White Sox

Jeff Samardzija hit hard again as White Sox fall to Royals


Jeff Samardzija hit hard again as White Sox fall to Royals

KANSAS CITY -- Jeff Samardzija has had a rough August.

The White Sox haven’t been any better.

Fantastic in July, Samardzija has allowed 16 earned runs in his past two starts, including seven Saturday as the White Sox fell to the Kansas City Royals 7-6 in front of 39,302 at Kauffman Stadium. Jose Abreu hit two solo home runs and Adam Eaton singled in two more, but it wasn’t enough to prevent the White Sox from their seventh loss in nine tries. Once 2 1/2 games out in the wild-card race, the White Sox are now seven back.

“When we get six runs, we should win those games,” Samardzija said. “Our offense has been doing great. We’re playing great defense. I’ll speak for myself -- you have to go out and be a little better than the last couple of times, and we will for sure.”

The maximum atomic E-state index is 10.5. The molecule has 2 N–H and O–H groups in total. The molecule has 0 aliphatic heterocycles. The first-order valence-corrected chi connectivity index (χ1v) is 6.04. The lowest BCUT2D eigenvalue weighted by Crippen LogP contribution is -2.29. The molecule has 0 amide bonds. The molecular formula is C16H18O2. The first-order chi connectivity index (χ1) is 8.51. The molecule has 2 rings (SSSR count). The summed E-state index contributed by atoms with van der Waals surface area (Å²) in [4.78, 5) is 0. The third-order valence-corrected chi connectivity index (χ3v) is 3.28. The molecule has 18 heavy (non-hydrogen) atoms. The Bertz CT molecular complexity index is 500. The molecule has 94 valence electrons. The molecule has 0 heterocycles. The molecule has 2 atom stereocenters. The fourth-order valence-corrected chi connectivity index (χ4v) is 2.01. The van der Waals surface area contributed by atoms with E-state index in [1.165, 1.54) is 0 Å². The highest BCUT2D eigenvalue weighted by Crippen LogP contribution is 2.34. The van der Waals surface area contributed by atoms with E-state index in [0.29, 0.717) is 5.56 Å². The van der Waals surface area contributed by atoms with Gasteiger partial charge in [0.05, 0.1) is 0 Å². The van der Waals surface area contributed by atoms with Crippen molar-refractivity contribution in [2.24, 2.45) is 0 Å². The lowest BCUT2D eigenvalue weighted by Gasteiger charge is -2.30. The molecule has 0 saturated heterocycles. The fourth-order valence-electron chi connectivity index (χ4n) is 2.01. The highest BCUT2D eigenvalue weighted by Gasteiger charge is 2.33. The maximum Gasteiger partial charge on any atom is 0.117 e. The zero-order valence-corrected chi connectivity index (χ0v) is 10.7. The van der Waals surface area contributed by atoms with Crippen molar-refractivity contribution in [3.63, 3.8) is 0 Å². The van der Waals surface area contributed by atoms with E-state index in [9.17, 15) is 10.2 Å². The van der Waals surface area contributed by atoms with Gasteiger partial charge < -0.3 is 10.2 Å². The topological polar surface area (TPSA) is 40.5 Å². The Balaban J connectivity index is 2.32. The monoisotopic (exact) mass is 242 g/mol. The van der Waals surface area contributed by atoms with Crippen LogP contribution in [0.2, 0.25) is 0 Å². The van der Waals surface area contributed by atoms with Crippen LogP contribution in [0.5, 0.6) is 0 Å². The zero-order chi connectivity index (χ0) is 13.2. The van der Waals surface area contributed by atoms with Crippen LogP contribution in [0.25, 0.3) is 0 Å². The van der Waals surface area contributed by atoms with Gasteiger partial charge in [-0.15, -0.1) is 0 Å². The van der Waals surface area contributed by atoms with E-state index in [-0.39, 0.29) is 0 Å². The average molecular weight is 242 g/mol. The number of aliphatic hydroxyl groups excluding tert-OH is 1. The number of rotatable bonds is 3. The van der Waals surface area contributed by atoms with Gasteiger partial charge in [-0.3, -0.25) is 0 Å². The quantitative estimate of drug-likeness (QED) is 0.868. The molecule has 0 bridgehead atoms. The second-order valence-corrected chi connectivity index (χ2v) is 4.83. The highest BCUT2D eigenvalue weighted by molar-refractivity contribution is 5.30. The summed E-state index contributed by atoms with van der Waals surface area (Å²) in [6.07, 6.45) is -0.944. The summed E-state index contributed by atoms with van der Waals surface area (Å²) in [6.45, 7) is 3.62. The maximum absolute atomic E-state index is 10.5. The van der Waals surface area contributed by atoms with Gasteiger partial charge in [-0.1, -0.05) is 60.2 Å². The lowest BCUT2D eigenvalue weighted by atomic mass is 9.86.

White Sox starting pitchers have a 9.60 ERA in the team’s past nine games.

[MORE: Jammed shoulder doesn't slow down Adam Eaton]

Samardzija -- who was 3-1 with a 2.27 ERA in five starts last month -- appeared to be on track to do something about that figure, as he was perfect through three innings.

But right after his team gifted him a two-run lead, Samardzija gave it back.

And while there were a few dinks and dunks in the bunch, Samardzija had no leeway after he issue a pair of walks. Alcides Escobar led off the fourth inning with a single and Samardzija quickly loaded the bases with walks of Mike Moustakas and Lorenzo Cain.

From there the bottom dropped out.

In between the fourth and fifth, Samardzija walked the two, hit another and allowed six hits, including three with two outs as he fell behind 7-2. Kendrys Morales’ RBI double on a 1-2 pitch with two outs in the fifth ended Samardzija’s night. Over his past two starts, Samardzija has allowed 16 earned runs and 14 hits in 9 2/3 innings. His earned-run average has skyrocketed from 3.94 to 4.62.